Image from ShutterStock


One of the main book marketing strategies that I see focuses around a Big Bang.

Yet a book marketing strategy that focuses more on consistency may have better long-term potential.

There are benefits and disadvantages of each, which depend on the nature of the book and author.

And recent changes in the dynamic book publishing environment impact the decision for how to market.


The Big Bang book marketing strategy focuses on driving as much traffic as possible to the book’s product page over a short period of time.

Pre-marketing and buzz-building are amped up for a powerful book launch with several early reviews and many early sales.

BookBub and related promotions are utilized to revitalize sales with additional Big Bangs throughout the year.

Email lists for a newsletter and online followings are grown to launch the next book with a Bigger Bang.

New content is released frequently to generate more Big Bangs.


The steady-state book marketing strategy strives to fuel consistent sales.

Regular sales are favored more than sales spikes.

One main goal is to sustain sales long-term.

Another main goal is to reach a point where sales generate much on their own.


The inflation book strategy is similar to the steady-state strategy.

Emphasis is placed on long-term growth.

It’s not sufficient to sustain sales; the goal is to improve sales annually.

New content is released to help improve sales.

Branding, word-of-mouth, and long-term strategies are applied to generate future sales.


Many successful indie fiction authors that I have met have used the Big Bang book marketing strategy quite effectively.

Traditional publishers often launch their books with a Big Bang.

I have drawn my success in nonfiction with the inflation book marketing strategy.

There are also popular authors who have earned their success with a combination of Big Bang and inflation strategies.

Personally, given a choice, I prefer sales consistency to sales spikes. That’s the key to long-term success.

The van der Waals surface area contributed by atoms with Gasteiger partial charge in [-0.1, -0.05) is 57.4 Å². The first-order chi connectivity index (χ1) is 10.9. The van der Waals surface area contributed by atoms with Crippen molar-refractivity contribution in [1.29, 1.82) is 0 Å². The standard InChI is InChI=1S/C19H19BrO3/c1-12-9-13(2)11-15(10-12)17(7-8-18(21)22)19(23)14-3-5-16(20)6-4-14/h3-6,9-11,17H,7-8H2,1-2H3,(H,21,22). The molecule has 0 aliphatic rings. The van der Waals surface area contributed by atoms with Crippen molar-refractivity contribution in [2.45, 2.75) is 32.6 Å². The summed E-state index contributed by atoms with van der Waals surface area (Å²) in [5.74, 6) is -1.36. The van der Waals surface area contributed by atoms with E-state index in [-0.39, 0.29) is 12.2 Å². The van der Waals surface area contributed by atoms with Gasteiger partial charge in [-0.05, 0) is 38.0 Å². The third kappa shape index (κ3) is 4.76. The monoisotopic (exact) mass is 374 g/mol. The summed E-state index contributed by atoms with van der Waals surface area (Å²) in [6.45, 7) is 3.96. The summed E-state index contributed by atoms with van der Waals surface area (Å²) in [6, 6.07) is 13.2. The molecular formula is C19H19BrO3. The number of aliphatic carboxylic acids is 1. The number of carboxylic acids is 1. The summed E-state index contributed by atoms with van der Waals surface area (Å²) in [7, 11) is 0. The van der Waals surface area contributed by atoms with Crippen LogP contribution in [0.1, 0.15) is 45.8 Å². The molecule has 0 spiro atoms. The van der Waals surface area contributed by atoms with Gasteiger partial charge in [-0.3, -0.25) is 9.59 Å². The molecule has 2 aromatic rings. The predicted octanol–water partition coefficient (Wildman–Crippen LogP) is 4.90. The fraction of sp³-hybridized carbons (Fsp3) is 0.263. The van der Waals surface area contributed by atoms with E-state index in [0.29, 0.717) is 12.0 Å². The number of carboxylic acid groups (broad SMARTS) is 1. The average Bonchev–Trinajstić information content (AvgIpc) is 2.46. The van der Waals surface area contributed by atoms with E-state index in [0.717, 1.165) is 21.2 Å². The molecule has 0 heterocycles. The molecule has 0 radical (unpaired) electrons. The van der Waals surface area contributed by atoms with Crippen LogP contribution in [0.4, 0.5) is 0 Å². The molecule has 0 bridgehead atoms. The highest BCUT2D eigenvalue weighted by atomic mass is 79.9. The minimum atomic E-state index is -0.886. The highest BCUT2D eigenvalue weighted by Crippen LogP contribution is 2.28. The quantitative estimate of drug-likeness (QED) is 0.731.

You aren’t presented with a choice, though. For some books, a Big Bang is more attainable than sales consistency.

But if you can have both sales spikes and annual sales growth, you get the best of both worlds.

Furthermore, some recent changes in book publishing dynamics may shift the balance a little.


If you succeed in generating many sales over a short time, your sales rank can really soar.

This improves your chances of landing on a hot new release or top 100 bestseller list (at least in a subcategory).

Some customers browse through the bestseller lists, so this is your one shot to reach those readers.

Frequent sales help give your book additional exposure through customers-also-bought lists, recommendations, etc.

In can take 100 to 1000 sales to get a review, so the sooner you get your sales, the sooner you get customer reviews.

You also get word-of-mouth exposure sooner, and you can build a fan club faster, which helps you release your new books.

If you have other similar books, a sales spike in one book can feed sales to your other books.


It’s hard to maintain a stellar sales rank, which limits the benefits.

If you generate a lot of early reviews from an early sales spike, once the sales rank drops off, the review-to-sales-rank ratio may arouse customer suspicion. (But you can run new short-term promotions in the future to help revive your sales rank.)

Some of the popular methods of Big Bang book marketing, like BookBub and other advertisements, can be somewhat expensive, which makes Big Bang marketing riskier.

Amazon may have recently changed their algorithm to limit the long-term influence of sales spikes on sales rank.

If you could get many of those same sales distributed more evenly over a longer period (not that this is easy to do: a short-term promotion is easier), such sales consistency might have a better long-term impact on sales rank. (Analyzing which factors impact sales rank is complicated, though, and so this might not actually be quite the case.)

It can take a lot of work over a short period to create a high level of anticipation and to generate many early sales.


Consistent sales over a long period lend better stability to your Amazon sales rank.

This may now also have a stronger long-term influence on your sales rank.

Customer reviews are more likely to seem aligned with sales rank at any given time.

Your book is less susceptible to one untimely influential review, technical problems beyond your control, etc.

If you invest in advertising, you can do it with a long-term promotional plan, risking less per month than with the short-term promotions involved in Big Bang marketing.

There is much long-term potential if you succeed in driving consistent sales over a long period.

Your first few books haven’t dropped off the chart when you release a new book, which makes it easier to help a new release feed sales to your older books.

You spread your work load out over a longer period.


It takes very frequent sales to get the best exposure with bestseller and hot new release lists.

It’s not easy to generate consistent, long-term sales over a long period of time.

You need to find effective, long-term marketing strategies, and it takes dedication and patience to see them through.

Consistent sales over a long period often requires releasing new content periodically.

It takes longer to recover your investment, and more time to grow your sales.

While it would be great to achieve both, you do have to make some decisions that lean one way or the other.